Chapter 5 Assignment: Chapter 5 Assignment Adobe.pdf
Chapter 5 Major Concepts and Notes
Concept A: The Infancy Narratives
The infancy narratives in Matthew’s and Luke’s Gospels can be properly understood in light of the Evangelists’ intentions, which were to provide faith-filled responses to the early church’s interest in Jesus’ birth and early life.
Question. Define infancy narrative and name the Gospels that contain an infancy narrative.
Answer. An infancy narrative is a story about Jesus' birth and early life. The Gospels of Matthew and Luke each contain an infancy narrative.
Question. List the major intentions of each writer of the infancy narratives. Give an example of how each intention is reflected in the writer's narrative.
Answer. Matthew wanted to show his Jewish readers that Jesus was the Messiah they had been waiting for, so he provided a genealogy of Jesus to demonstrate that Jesus was from the line of David. Matthew also wanted to show his Jewish readers that Gentiles often accepted Jesus as the Messiah even though many Jews rejected him. He did this by including the story of the Magi, who were non-Jewish men. And Matthew wanted to portray Jesus as "the new Moses." In Matthew's Gospel the Holy Family flees to Egypt and is called out after Herod's death, reflecting the Exodus.
Luke wanted to show that the Good News is for everyone, especially those who are poor and downtrodden. He brought this point out with the shepherds in his story. [Another possible response is that Luke demonstrates the universality of Jesus' message by offering a genealogy of Jesus that goes back to Adam, who is the father of all people, not just the Jews.]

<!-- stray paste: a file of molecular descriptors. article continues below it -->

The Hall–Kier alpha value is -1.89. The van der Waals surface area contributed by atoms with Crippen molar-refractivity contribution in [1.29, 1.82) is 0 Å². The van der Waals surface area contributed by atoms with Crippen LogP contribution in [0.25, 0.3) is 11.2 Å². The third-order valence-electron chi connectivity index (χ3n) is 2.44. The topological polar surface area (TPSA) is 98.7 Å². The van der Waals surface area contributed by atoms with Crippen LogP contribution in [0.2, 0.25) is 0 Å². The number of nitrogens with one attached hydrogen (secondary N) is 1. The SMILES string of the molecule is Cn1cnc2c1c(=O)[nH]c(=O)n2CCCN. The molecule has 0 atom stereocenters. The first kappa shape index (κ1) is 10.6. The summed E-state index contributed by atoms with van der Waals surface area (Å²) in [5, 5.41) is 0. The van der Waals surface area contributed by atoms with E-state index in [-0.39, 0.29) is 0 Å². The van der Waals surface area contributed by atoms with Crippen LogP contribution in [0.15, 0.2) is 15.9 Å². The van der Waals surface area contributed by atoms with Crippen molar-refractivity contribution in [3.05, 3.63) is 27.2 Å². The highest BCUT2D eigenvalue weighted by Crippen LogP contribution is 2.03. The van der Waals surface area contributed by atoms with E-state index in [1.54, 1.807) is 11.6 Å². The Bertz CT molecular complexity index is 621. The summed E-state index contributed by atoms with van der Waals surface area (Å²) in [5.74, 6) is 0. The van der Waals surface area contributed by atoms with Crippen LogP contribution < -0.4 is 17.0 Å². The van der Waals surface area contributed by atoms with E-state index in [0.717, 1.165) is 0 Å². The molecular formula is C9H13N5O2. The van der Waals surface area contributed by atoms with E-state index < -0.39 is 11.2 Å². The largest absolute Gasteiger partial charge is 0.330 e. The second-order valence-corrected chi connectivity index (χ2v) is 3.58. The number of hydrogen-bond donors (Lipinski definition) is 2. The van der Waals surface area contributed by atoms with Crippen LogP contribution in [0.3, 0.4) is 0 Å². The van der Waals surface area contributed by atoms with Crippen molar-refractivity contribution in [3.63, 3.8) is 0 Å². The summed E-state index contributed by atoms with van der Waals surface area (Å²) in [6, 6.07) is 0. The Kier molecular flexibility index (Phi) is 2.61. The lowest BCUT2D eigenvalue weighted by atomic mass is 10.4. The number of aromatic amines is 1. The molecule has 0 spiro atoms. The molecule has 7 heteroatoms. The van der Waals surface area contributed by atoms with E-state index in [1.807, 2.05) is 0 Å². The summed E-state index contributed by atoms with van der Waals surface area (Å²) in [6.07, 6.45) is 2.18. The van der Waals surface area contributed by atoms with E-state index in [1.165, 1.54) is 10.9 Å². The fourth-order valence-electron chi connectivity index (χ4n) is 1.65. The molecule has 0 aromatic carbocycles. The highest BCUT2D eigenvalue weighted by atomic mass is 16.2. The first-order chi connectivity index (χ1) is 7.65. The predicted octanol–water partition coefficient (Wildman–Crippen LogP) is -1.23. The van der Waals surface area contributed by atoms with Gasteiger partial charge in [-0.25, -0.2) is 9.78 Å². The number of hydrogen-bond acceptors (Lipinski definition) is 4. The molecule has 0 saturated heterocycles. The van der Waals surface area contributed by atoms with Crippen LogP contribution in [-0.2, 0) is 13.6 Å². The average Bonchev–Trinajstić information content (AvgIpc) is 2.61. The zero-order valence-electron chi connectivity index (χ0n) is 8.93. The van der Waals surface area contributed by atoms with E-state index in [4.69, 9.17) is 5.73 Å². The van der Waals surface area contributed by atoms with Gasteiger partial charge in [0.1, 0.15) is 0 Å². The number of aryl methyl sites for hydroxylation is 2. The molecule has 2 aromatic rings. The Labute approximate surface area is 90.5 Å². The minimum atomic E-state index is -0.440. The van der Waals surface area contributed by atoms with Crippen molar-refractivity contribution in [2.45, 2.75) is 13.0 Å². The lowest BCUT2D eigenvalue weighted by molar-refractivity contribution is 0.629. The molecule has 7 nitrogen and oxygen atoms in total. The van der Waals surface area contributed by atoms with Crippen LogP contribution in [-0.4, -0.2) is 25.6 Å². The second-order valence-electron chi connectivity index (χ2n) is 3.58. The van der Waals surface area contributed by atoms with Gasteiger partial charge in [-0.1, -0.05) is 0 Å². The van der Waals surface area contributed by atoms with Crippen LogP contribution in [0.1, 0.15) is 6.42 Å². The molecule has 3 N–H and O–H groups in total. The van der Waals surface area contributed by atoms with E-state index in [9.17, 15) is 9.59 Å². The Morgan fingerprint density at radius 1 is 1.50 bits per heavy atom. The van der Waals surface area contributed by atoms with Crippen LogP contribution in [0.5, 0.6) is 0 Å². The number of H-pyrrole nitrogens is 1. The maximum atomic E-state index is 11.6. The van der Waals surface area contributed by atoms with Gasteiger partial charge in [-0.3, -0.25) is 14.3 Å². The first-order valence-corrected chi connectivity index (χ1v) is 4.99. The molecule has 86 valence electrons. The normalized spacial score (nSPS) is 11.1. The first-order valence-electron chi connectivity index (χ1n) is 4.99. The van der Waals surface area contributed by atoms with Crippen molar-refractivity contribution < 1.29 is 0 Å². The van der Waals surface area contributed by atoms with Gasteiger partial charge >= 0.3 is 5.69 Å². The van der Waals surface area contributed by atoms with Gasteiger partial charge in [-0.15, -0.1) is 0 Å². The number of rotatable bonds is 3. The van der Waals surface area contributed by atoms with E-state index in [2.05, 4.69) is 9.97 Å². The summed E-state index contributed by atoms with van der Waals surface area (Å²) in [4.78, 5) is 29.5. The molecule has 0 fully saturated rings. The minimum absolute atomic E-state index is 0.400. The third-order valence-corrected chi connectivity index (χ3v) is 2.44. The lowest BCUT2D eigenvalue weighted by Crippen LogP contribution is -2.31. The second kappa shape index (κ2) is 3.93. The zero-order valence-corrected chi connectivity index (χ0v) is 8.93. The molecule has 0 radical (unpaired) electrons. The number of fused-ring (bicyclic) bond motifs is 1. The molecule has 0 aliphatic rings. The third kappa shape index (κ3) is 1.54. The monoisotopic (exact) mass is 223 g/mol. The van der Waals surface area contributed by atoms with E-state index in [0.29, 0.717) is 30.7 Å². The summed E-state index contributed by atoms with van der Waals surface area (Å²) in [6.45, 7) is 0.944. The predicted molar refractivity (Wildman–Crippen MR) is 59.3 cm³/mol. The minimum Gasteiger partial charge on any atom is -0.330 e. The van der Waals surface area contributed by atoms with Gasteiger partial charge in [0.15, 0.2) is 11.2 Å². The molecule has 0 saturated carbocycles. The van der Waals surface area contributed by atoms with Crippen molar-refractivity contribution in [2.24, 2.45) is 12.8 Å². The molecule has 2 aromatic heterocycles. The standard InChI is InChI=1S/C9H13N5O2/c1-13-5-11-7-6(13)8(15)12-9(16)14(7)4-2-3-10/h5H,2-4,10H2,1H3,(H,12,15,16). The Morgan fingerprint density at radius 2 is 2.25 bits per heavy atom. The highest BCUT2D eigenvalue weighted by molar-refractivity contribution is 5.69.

Concept B: The Hidden Years of Jesus’ Life
With some reservation it can be said that Jesus of History experienced life as a typical Jew of his day.
Question. Why must we be careful about the images we have of Jesus during his early life and hidden years?
Answer. Fanciful images of Jesus can make him sound like a freak of sorts, rather than what the church has continually claimed him to be-the Son of God, certainly, but also a human who was one with us in all things but sin.
Question. Identify at least four influences on Jesus' life while he was growing up.
• He was raised in the Galilean village of Nazareth. It was a community of just a few thousand people and its location led to contact with the languages and ideas of other cultures.
• He probably worked along with his father, who was a carpenter.
• He likely attended school in a room attached to the synagogue, studying the Scriptures and the faith and history of his people.
• He had a faith-filled family life.
Concept C: The Beginnings of Jesus’ Public Life
The stories of Jesus’ baptism and his temptation in the desert provide us with important insights into his self-understanding.
Question. Describe the significance of John the Baptist in the story of Jesus.
Answer. John's task was to prepare the way for Jesus' ministry by calling people to an awareness of their sin and to repentance. John baptized Jesus among others.